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April Jeppson: It’s amazing how music affects your mood

Every Little Thing by April Jeppson

April Jeppson

 

I’m flipping through channels on my radio and a song comes on. My grandma really liked this one. As I sit and sing along to the comical lyrics, I’m reminded of my grandmother. In fact, even after the song is over, I’m still thinking about times we shared and moments we had together. I felt close to her, like I got to spend a little time with her that day. It’s amazing how powerful a song can be — transport you to a different place in time or simply alter your mood.

I have a specific set of songs on my workout playlist that are designed to pump me up and help me power through. When I taught cosmetology, I had certain rules for what kind of music could be played during hands-on learning. It had to be upbeat and positive. No exceptions. I’m not sure if you’ve ever wrapped a perm — it’s not the easiest thing to do. It requires finger dexterity, precision, patience and speed. Teaching two dozen 19-year-olds how to perform a service that they think is lame and then requiring them to practice it for hours on end — positive, upbeat music was required. And it worked. As annoyed as they were with the assignment, at least they were smiling, singing along and I could no longer hear their whining (partly because I had that music cranked up).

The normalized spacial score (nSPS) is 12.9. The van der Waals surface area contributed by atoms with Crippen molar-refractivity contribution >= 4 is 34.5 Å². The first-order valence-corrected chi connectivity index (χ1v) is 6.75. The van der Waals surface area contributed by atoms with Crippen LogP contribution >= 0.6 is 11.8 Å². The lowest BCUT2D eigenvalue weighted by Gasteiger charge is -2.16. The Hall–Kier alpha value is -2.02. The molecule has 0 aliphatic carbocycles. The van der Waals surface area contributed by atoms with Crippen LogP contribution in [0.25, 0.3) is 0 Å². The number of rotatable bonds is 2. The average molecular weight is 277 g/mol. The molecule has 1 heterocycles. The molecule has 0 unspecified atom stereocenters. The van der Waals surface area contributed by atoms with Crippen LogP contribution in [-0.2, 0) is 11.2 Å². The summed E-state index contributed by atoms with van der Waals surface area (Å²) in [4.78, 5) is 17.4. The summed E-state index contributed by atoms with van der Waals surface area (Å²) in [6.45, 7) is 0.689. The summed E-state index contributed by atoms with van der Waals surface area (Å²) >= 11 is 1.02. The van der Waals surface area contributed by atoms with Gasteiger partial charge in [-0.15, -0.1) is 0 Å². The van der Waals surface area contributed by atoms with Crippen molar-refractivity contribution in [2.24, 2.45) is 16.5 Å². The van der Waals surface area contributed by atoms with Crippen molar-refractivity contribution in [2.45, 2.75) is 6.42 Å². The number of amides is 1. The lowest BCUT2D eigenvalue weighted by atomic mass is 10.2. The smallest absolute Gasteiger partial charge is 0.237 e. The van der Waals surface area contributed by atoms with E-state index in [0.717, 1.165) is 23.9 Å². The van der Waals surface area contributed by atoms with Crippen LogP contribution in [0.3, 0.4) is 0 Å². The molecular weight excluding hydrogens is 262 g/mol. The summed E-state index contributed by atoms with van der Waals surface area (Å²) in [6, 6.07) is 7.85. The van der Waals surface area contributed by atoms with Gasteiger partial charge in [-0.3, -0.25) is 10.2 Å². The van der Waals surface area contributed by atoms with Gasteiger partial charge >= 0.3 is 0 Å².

Ever have a good cry? I had one the other day. I watched a movie that sparked some sadness, and I decided that I wanted to keep going. I played a song that pulled at my heartstrings, and I began singing until the tears came. For an hour I listened to that song on repeat and it helped purge my body of all the tears that I’d be holding in for who knows how long. I cried about the movie, I cried about loved ones I’d lost, I cried about mistakes I’d made, I cried about how my little babies are growing up — anything I could think of. I let the music bathe me in sadness until I was at peace with my feelings.

I’m at my desk and I have a case of the Mondays, except it’s not even Monday — I’m just dragging. I hydrate and have a little snack. My mood is still blah. I caffeinate and still nothing. Then I adjust the music. I find something out of the norm — something fun — a little Flo Rida, or perhaps James Taylor and once again, I crank it. I look across the room at my co-workers who are smiling because they can hear the obvious change in music. We look at each other and almost in unison start chair dancing. (That’s when you work in an office and can only bob your head and move your arms to dance because you’re sitting in your chair.)

I’m about to hop in the car for a little solo road trip. I look forward to my alone time, especially in the car. It’s an opportunity to play Weezer and Sarah McLaughlin and pretend that I’m performing a concert for thousands. The people who see me driving are entertained, and I show up to my destination in the best mood ever. So if this world is getting you down, maybe schedule in a good cry or rock out to something positive. Either way, you’re in control of the dial.

Albert Lean April Jeppson is a wife, mom, coach and encourager of dreams.